It was a laudable idea. Get banks to add up all those fees, convert them to an interest rate and tell us the real rate. The problem is that it’s a lot trickier than it sounds. For example, are you going to keep to the full term of the loan or are you going to pay it back early? What if you only draw some of the available loan? Is it a line fee or a commitment fee? All of these things affect the comparison rate.
So, next time you’re talking to your financial services provider, get them to tell you the real Comparison Rate. Better still, get them to show you the calculations.
If you’re making a deposit there are similar problems. Is interest calculated daily or yearly? And is it paid periodically or at the end of the investment? And what are the account and transaction fees?
There’s another problem with interest rates but it’s not caused by big bad banks. It’s in our heads. It’s the way we think about it. When it comes to borrowing, we tend to think of the rate as a cost, as an expense. That’s true but it’s only part of the story. Because borrowing is an enabler (it helps us get what we want, like that house or that car), the expense needs to be considered in the context of the return we get from the investment. Why would we ever borrow money? It’s because the return we get from the reason we borrowed it is better than the cost of that money.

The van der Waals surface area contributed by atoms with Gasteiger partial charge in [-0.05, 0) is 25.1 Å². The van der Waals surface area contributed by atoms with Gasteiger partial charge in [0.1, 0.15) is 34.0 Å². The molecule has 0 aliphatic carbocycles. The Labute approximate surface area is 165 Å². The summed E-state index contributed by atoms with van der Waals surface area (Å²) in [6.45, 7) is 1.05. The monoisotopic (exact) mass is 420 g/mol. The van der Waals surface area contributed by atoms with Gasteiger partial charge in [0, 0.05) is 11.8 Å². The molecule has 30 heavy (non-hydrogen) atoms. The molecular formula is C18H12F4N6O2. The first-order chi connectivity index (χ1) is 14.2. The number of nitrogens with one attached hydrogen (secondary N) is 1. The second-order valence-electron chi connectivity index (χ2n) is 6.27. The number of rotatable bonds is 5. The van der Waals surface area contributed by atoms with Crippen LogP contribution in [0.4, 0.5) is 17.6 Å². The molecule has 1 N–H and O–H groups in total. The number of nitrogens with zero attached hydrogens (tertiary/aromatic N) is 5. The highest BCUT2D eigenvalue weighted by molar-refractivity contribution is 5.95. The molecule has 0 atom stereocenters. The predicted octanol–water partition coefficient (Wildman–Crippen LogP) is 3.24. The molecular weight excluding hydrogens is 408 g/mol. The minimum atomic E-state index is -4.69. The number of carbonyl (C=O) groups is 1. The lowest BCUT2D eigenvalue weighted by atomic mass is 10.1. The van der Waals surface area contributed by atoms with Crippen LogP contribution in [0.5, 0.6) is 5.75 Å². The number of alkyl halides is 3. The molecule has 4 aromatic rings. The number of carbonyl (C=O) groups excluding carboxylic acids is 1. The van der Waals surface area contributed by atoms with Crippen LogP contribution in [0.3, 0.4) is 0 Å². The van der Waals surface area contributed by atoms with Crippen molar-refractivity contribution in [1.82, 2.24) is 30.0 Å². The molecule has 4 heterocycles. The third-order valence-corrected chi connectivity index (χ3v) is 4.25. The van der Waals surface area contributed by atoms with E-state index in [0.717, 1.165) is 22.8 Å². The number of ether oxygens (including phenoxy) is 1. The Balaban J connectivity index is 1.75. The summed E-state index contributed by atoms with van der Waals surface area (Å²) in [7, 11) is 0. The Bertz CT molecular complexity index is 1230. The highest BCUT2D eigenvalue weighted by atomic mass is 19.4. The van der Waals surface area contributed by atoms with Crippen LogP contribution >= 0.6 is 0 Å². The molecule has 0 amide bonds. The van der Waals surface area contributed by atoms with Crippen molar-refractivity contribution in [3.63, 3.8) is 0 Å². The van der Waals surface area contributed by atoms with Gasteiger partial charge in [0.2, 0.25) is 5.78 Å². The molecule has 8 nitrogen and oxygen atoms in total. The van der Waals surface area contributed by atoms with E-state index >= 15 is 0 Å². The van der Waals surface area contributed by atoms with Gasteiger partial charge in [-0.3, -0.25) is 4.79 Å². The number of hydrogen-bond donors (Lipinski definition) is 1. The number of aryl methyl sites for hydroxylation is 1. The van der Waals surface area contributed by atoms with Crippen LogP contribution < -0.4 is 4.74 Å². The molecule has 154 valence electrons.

The next important financial concept to get our heads around is opportunity cost. When I first started talking to people about strata economics, I could see their eyes glaze over when I mentioned this. Things have moved on and it’s gratifying to see how easily people are getting on top of this concept.
At its simplest level, Opportunity Cost is “what is the cost of the next best thing you could do with your money?” If you have your cash in a cheque account that pays 0.25%pa and you could put it into a term deposit paying 2%pa, then your cost of funds is 1.75%.
If you put your cash on term deposit earning 2%pa, but the best thing you could do is actually to repay your credit card which has an interest rate of 19%pa, then your opportunity cost is 17%. You’ve decided to earn 2%, but you could have saved yourself 19% so the difference of 17% is your opportunity cost.
If your strata scheme insists that some of your wealth goes into a sinking fund but the next best thing you could have done with your money is pay off a portion of your mortgage, then your opportunity cost might be say 3%.
And opportunity cost doesn’t just happen when comparing interest rates. If you have funds on deposit instead of going on a holiday, then missing out on the holiday is the cost of your next best alternative.
Interest rates and Opportunity Cost are important when we want to calculate our Cost of Funds. This one is pretty self-explanatory so we don’t need to go into detail.